, Volume 44, Issue 2, pp 351–368 | Cite as

Effectiveness of rank correlations in curvilinear relationships

  • Agostino Tarsitano
  • Ilaria Lucrezia Amerise
Original Paper


In cases where only linear relationships are suspected, Pearson’s correlation is generally used to measure the strength of the association between variables. It is well-known, however, that when a non-linear or non-linearizable connection exists, the use of Pearson’s coefficient on original values can be deceiving. On the other hand, rank correlations should perform satisfactorily because of their properties and versatility. There are many coefficients of rank correlation, from simple ones to complicated definitions invoking one or more special transformations. Each of these methods is sensitive to a different feature of dependence between variables The purpose of this article is to find a coefficient, if one exists, that tends to be different from zero at least in a meaningful way more often than others when the relationship between two rankings is of a non linear type. In this regard, we analyze the behavior of a few well-known rank correlation coefficients by focusing on some frequently encountered non-linear patterns. We conclude that a reasonably robust answer to the special needs arising from non-linear relationships could be given by a variant of the Fisher–Yates coefficient, which has a more marked tendency to reject the hypothesis of independence between pairs of rankings connected by several forms of non-linear interaction.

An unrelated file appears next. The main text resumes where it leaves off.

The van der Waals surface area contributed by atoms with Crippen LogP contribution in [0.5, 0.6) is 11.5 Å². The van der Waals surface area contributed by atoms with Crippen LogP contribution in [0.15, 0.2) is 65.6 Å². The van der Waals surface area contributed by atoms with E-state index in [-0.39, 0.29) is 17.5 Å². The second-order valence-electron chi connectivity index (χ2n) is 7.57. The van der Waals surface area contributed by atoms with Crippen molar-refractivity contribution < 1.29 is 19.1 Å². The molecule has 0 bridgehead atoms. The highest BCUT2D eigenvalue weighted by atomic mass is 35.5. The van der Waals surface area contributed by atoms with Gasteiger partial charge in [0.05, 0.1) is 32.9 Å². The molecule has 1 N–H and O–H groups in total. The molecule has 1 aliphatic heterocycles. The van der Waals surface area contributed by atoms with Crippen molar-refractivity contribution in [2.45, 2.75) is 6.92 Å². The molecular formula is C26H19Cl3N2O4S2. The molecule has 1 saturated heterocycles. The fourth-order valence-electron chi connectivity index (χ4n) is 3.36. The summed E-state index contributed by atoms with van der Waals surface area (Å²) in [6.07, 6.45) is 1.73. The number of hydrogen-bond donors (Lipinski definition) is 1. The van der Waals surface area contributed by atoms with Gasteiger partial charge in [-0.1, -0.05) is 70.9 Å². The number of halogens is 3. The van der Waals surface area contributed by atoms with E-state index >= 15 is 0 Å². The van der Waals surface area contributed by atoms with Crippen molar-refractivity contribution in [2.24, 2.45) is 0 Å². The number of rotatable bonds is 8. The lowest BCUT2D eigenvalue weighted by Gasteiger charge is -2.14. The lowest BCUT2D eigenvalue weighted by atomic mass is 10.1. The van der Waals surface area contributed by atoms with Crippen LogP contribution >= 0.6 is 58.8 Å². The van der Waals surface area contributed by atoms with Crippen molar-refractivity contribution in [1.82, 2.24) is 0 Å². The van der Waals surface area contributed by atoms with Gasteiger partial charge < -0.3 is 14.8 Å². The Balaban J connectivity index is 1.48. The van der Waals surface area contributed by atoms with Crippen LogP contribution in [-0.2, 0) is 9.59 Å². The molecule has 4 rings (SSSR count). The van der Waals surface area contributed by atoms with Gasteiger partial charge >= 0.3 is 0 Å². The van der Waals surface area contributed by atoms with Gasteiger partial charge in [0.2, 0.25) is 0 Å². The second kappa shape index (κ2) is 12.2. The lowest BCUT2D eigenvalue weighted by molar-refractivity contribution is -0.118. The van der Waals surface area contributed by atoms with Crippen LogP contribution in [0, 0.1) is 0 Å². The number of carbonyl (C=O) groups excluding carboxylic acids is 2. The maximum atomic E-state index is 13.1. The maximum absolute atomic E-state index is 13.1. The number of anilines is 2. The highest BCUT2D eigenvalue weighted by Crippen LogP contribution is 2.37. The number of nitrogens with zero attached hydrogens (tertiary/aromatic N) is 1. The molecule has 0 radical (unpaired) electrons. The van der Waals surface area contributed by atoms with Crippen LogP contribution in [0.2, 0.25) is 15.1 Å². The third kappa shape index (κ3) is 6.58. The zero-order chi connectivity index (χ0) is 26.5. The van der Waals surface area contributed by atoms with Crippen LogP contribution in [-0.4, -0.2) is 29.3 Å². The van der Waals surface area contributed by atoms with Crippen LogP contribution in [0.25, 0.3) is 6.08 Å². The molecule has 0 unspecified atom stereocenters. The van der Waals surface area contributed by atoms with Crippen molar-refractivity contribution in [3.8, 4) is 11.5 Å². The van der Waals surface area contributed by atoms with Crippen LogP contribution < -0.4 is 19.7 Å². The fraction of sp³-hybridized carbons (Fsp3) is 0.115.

Ordinal data Non-linear relationship Non-monotone correlation Rank-order association 


  1. Amerise IL, Tarsitano A (2016) A new symmetrical test of bivariate independence (under review)Google Scholar
  2. Amerise IL, Marozzi M, Tarsitano A (2016) pvrank: Rank correlations. R package version 1.1.1.
  3. Barton DE, Mallows CL (1965) Some aspects of the random sequence. Ann Math Stat 36:236–260MathSciNetCrossRefzbMATHGoogle Scholar
  4. Bhat DN, Nayar SK (1997) Ordinal measures for visual correspondence. In: Proceedings of the IEEE computer society conference on computer vision and pattern recognition, San Francisco (CA, USA), 18–20 June 1996, pp 351–357Google Scholar
  5. Blomqvist N (1950) On a measure of dependence between two random variables. Ann Math Stat 21:593–600MathSciNetCrossRefzbMATHGoogle Scholar
  6. Borroni CG (2013) A new rank correlation measure. Stat Pap 54:255–270MathSciNetCrossRefzbMATHGoogle Scholar
  7. Borroni CG, Zenga M (2007) A test of concordance based on Gini’s mean difference. Stat Methods Appl 16:289–308MathSciNetCrossRefzbMATHGoogle Scholar
  8. Cameron PJ, Wu T (2010) The complexity of the weight problem for permutation and matrix groups. Electron Notes Discret Math 28:109–116CrossRefzbMATHGoogle Scholar
  9. Campano F, Salvatore D (1988) Economic development, income inequality and Kuznets’ U-shaped hypothesis. J Policy Model 10:265–280CrossRefGoogle Scholar
  10. Conover WJ, Iman RL (1981) Rank transformations as a bridge between parametric and nonparametric statistics. Am Stat 35:124–129zbMATHGoogle Scholar